Project WTF have I gotten myself into??? (1 Viewer)

bluehawk

Appalachia Cruisers
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Apr 27, 2012
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Knoxville,TN
 
Either way is good to be honest. When I did my 60, I did it body off. It's really just preference. My line of thinking is with the body off you can work on both at the same time. However, if you're doing a lift, you want the body on to add weight.
 

Broski

I love Wheelin my 80
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Morro Bay, At the edge of the Pacific ocean
Got these three things for $80!

Victor Jr. Torch set with tanks to cut off spring perches etc...

36" metal brake to make new floor pans

Chair to sit on, put my head in my hands and say WTF have I gotten myself into???

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Scored on the tools, I have always wanted a brake, the 3' size is perfect for a garage shop.

I think you going to use the chair.

Those 37s on 80 wheels look sweet on the LX !!!!!!!!!

When do we get to hear about the new rear axle, or are you not using it on this project ?

If your taking suggestions form the peanut gallery . A stretch would be sweet, especially if you're going to wheel it. Just sayin ;)

Always impressed with your dedication and drive to get a project done.

Looking forward to the Dusy !!!!
 
Joined
Nov 20, 2010
Messages
495
Location
Socal
 
Originally I wanted to put one tons into it but I don't like the 70 inch wide axles and the way it makes an fj40 look, and I'm not ready to narrow two axles as a critical path item to getting the truck moving. So my thinking was that I'd find some 60 inch axles and go with that. The axle I scored is a factory e locker out of a 2002 Tacoma that 60in WMS to WMS. I'm not sure if I moved the perches in on the axle or outboard the hangers on the frame but I'll figure that out once I get the tub off the frame and can get a better look at things.

Now I'm on the lookout for an fj60 or fj62 front axle. If I can't find one before I get to it I'll use the late model fj40 axle I have and either put different knuckles and hubs on it or just get the ones I have working depending on what's the cheaper route. I'll just run spacers to match the width of the rear.

My main goal is to get the rig moving as quick as possible, without totally having to redo things over and over again.

As far as the stretch, I'm still kind of thinking about that. I definitely think I can get 96 maybe even 98 inches of wheelbase by flipping springs and moving hangers. I was going to run a 3 inch piece of square tube across the front frame horns and that would give me a spot where I can mount the hangers a good solid 3" further out which would move the axle forward in addition to the spring flip about 5" total. I'll have to do some more measuring but I think with the Saginaw power steering conversion that would be sweet. for the rear I have this leaf springs out of a defender there eat really skinny leaves and the pack itself is longer so I'm thinking if I flip the hanger in the back I can push the axle back a couple of inches as well.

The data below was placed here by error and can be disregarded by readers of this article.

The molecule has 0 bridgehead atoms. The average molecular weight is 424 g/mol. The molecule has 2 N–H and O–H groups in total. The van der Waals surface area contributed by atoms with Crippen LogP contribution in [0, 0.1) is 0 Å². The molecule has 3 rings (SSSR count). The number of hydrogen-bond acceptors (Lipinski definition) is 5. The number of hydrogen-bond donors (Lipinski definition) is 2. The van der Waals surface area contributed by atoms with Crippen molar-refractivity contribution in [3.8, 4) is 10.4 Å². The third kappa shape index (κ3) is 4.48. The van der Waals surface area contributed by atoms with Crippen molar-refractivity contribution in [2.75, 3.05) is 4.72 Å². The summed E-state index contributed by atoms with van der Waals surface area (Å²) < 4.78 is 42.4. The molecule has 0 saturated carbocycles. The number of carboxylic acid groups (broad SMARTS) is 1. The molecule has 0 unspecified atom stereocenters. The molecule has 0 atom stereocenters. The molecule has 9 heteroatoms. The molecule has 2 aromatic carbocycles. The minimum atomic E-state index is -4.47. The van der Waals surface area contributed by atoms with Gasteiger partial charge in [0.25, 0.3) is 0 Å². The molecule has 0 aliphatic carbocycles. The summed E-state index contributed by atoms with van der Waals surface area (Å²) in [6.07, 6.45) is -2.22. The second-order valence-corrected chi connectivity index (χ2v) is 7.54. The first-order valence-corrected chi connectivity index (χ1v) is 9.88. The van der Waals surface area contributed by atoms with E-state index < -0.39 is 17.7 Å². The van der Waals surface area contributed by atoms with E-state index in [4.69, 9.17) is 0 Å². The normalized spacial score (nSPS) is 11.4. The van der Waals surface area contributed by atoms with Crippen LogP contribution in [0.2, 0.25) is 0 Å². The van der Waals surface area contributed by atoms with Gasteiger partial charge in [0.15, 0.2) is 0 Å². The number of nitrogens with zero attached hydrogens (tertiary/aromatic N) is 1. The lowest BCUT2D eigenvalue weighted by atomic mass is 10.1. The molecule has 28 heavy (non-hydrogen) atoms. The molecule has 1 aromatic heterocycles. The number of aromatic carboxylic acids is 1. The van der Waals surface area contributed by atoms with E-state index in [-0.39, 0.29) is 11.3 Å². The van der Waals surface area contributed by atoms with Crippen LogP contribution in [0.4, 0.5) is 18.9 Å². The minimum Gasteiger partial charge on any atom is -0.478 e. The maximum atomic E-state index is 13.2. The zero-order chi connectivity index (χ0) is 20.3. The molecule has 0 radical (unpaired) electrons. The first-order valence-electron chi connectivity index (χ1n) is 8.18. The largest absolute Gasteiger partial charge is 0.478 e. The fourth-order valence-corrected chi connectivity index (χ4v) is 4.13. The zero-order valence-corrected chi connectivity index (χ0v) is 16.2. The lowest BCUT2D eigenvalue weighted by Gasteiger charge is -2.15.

Of course, I'm still planning and don't really know what I'm doing, so all ideas are welcome
 

middlecalf

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Jul 20, 2004
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2,904
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Sweet, Idaho
 
 
 
It’s a lot easier to work on the tub with it off as you have full access to both sides which helps with cutting, drilling out spot welds, and welding (with copper backing for thin sheet metal). But you do have to pay attention to alignment - somehow 😂.

I paid 3x for just my China freight 3’ brake - you scored so get up out of that chair and start cutting. It’s only metal, albeit rusty - in my case I didn’t go full bore on metal removal, if wire wheeling only revealed some pitting but no holes I didn’t necessarily cut it out. But I wasn’t after mall cruiser perfection, just functionality. It’s a ranch truck.
 
Joined
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Socal
 
Trying to reproduce the outer curve from the rear quarter panel supports, but the one I pulled off is pretty bent, so there was a lot of cutting, fitting, grinding, cursing, sitting in the chair and then doing it all over again. I tried with 10 gauge and 18 gauge, but think I have it close enough to reproduce. I'll make 4 out of 16 gauge and then skin them in 18gauge.

I'm thinking of running the 2.5" square tubing past the tail gate opening since the curve doesn't start until further out, it'll add strength. I'll weld the curved ends to the tube which I'll cap so water doesn't get in.

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Broski

I love Wheelin my 80
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Morro Bay, At the edge of the Pacific ocean
Trying to reproduce the outer curve from the rear quarter panel supports, but the one I pulled off is pretty bent, so there was a lot of cutting, fitting, grinding, cursing, sitting in the chair and then doing it all over again. I tried with 10 gauge and 18 gauge, but think I have it close enough to reproduce. I'll make 4 out of 16 gauge and then skin them in 18gauge.

I'm thinking of running the 2.5" square tubing past the tail gate opening since the curve doesn't start until further out, it'll add strength. I'll weld the curved ends to the tube which I'll cap so water doesn't get in.

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Metal blade in your saber saw for those radius cut. If you don't have a plasma. ;)
 
Joined
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Socal